In her haunting story “The Ones Who Walk Away from Omelas,” Ursula LeGuin describes a city that is a kind of utopia. Omelas is beautiful; set by the seashore and lush with trees, graced with harmonious architecture that delights the eye while it fosters community among its inhabitants. Life there is good: food is plentiful; the streets are peaceful; the pace of life is moderate; and days of work are punctuated with festivals which gather all in the city, young and old, for dancing and music and athletic competition and mutual joy.
In all this beauty, there is but one blemish. When they are in the last years of their childhood, each resident of Omelas is told of a room in the heart of the city. There, in darkness and in filth, a single child dwells in utter squalor and isolation, in a closet among mops and brooms, sitting in its own ordure. Each resident of Omelas knows that the child’s suffering is the price of the flourishing of the city, and of their own joy. Some come to see the child; most prefer not to. But among those who go to see, a few — barely a handful — do something astonishing: they choose to leave Omelas. LeGuin writes, “They leave Omelas, they walk ahead into the darkness, and they do not look back. The place they go towards is a place even less imaginable to most of us than the city of happiness. I cannot describe it at all. It is possible that it does not exist. But they seem to know where they are going, the ones who walk away from Omelas.”
LeGuin’s story captures a fundamental truth, or, rather, two: That the price of our societies is too often the suffering of others, and that this condition is, or should be, intolerable to us. Underneath those two statements is a third: Societies based upon suffering repel those who are good. Outside the pages of fiction, of course, it would be difficult to imagine a society in which only one person suffers. (In this is revealed the poverty of our collective imagination.) But when poverty and violence become endemic; when the rich profit from the desperation of the poor; when people lack access to clean water (in the 21st century!) or work that affords them dignity; when agents of the state gun down innocent men, women, and children on the streets and go unpunished; and when it becomes clear that those with “mass and majesty”* in a society accept these things as the price of their own comfort; and when the struggle to change these conditions has proven utterly futile; then people with courage and intelligence and grit and gumption pick themselves up and head toward other societies, places which hold out hope of a better life, or seem to.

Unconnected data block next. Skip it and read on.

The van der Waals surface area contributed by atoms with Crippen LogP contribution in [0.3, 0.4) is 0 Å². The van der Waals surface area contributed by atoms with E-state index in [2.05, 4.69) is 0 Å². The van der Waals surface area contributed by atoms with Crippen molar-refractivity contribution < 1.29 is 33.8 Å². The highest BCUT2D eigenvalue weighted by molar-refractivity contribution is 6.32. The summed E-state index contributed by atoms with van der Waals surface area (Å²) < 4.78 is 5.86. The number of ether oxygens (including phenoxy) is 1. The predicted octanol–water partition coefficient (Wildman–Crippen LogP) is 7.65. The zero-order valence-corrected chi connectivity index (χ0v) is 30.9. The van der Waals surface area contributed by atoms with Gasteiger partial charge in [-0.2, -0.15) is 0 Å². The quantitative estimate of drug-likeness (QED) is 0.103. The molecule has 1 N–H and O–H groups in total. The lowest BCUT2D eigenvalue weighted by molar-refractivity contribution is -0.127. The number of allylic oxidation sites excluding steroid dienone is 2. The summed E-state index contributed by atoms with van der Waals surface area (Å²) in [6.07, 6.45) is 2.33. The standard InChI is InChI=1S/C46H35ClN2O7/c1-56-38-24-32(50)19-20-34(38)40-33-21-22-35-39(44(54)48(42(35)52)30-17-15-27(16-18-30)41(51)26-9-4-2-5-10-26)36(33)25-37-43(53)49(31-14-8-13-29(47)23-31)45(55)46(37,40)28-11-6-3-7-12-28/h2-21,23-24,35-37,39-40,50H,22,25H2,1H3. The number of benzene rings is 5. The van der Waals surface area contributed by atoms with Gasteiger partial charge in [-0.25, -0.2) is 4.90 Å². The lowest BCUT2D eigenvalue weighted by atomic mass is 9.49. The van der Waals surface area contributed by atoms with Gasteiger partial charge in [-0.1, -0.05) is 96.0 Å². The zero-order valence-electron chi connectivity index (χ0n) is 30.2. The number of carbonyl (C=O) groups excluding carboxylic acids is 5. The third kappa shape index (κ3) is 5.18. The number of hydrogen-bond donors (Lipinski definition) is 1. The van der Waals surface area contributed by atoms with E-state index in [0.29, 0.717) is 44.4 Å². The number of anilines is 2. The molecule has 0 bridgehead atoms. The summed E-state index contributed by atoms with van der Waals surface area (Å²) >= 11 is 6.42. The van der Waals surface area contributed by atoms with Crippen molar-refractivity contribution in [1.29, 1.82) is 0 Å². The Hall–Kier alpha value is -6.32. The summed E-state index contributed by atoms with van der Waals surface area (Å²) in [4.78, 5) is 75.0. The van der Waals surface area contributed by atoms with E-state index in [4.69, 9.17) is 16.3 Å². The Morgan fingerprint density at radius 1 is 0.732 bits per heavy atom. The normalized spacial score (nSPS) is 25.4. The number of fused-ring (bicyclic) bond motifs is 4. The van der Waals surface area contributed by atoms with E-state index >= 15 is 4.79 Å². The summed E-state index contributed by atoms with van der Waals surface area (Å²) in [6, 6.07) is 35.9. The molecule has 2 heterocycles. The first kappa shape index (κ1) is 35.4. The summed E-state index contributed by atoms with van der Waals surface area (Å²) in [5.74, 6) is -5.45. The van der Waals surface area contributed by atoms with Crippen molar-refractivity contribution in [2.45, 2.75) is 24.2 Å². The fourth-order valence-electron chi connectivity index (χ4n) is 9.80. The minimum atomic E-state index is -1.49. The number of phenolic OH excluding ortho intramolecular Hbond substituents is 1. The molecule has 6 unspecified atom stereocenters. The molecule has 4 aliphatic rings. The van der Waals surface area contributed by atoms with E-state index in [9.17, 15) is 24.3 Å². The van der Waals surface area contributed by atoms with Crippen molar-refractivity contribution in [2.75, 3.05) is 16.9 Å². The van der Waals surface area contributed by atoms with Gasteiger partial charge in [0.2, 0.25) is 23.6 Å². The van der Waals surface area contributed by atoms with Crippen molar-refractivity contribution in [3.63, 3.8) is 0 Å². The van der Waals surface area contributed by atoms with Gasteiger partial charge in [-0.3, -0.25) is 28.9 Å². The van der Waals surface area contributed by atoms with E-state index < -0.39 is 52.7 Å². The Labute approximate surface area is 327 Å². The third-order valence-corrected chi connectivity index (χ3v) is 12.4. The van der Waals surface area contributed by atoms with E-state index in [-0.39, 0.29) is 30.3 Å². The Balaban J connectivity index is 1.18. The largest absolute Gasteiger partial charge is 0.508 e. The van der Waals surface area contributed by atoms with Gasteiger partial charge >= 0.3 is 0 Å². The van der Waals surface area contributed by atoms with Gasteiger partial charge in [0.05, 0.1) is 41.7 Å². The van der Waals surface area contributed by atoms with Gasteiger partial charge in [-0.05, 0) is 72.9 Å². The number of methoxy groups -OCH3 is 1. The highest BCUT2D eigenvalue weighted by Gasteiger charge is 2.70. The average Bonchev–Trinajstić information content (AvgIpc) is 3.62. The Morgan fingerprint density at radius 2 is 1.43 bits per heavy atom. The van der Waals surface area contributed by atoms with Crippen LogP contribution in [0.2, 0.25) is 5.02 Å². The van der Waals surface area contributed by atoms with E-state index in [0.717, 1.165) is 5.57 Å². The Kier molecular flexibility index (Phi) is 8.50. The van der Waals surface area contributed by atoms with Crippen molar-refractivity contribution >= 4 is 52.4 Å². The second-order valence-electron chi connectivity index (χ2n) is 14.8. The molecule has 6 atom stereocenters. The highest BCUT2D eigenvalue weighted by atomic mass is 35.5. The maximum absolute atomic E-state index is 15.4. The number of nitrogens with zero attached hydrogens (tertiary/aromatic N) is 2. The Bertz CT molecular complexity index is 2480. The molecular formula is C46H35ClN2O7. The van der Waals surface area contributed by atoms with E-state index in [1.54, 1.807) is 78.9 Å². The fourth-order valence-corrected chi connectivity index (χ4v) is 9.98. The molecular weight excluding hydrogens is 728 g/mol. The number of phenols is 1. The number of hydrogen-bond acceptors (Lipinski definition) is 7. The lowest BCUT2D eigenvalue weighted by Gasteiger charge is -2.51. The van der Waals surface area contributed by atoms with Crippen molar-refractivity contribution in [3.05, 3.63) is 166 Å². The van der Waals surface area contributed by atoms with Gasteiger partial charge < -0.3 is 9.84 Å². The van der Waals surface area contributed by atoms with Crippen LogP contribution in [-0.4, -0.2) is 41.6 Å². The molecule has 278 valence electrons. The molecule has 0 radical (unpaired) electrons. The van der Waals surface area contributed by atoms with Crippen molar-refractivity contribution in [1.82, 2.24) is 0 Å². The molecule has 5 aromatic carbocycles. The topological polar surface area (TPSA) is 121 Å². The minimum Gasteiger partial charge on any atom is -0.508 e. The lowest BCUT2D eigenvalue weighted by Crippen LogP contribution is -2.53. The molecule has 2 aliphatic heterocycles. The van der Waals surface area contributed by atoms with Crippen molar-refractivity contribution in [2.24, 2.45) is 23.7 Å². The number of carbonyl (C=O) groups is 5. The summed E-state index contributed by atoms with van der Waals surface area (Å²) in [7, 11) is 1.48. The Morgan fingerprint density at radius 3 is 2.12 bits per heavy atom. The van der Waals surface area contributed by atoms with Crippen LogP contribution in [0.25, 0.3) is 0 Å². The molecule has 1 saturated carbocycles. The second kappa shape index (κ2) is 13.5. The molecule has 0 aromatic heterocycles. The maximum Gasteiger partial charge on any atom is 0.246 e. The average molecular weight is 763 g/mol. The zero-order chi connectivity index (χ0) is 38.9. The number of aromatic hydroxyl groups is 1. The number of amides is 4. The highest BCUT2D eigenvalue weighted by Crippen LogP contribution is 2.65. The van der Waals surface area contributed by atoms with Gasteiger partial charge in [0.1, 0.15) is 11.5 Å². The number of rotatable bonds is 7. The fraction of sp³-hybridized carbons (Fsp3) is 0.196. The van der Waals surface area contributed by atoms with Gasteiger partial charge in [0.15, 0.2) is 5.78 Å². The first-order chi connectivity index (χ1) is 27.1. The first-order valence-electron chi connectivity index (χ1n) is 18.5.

For Christ, too, the suffering of even one person was intolerable, but he did not walk away. He went towards it, embraced it, took it upon himself and wore it like a cherished garment. He bore it all to the place of utter desolation, and then he went into the dark room and he sat in the place of abandonment and he bowed his head and submitted to it all. He went to the room of suffering we had created for one another, and he took our place there. St. Augustine writes, “Coming from another realm, what did he find here other than that which abounds here: struggles, sorrows, and death, for this is what you have here, what abounds here. He ate with you of what abounded in the poor dwelling of your misery. And he invited you to his own splendid table, the table of heaven, the table of the angels, where he himself is the bread.” (Sermon 231,5)
Christ’s action has consequences for us beyond even our salvation. The old language of Book of Common Prayer states that he “made there, by his one oblation of himself once offered, a full, perfect, and sufficient sacrifice, oblation, and satisfaction, for the sins of the whole world.” One oblation, once offered, full, perfect, and sufficient. Those words were written to address a theological controversy, but they carry moral weight. He allowed us to inflict all our suffering on him so that we would not inflict it on one another. Not again. Not ever. Not in Haiti. Not in El Salvador. Not in Fergusson. Not in Flint. Because those suffering children, those crucified peoples? Christ lives in them, closer than their breath.
Just as he does in us, when we go to the place of pain and lift one another down from the cross.
* Auden, “The Shield of Achilles.”
The image at the end is by Ruth Councell.
The title is taken from Jon Sobrino.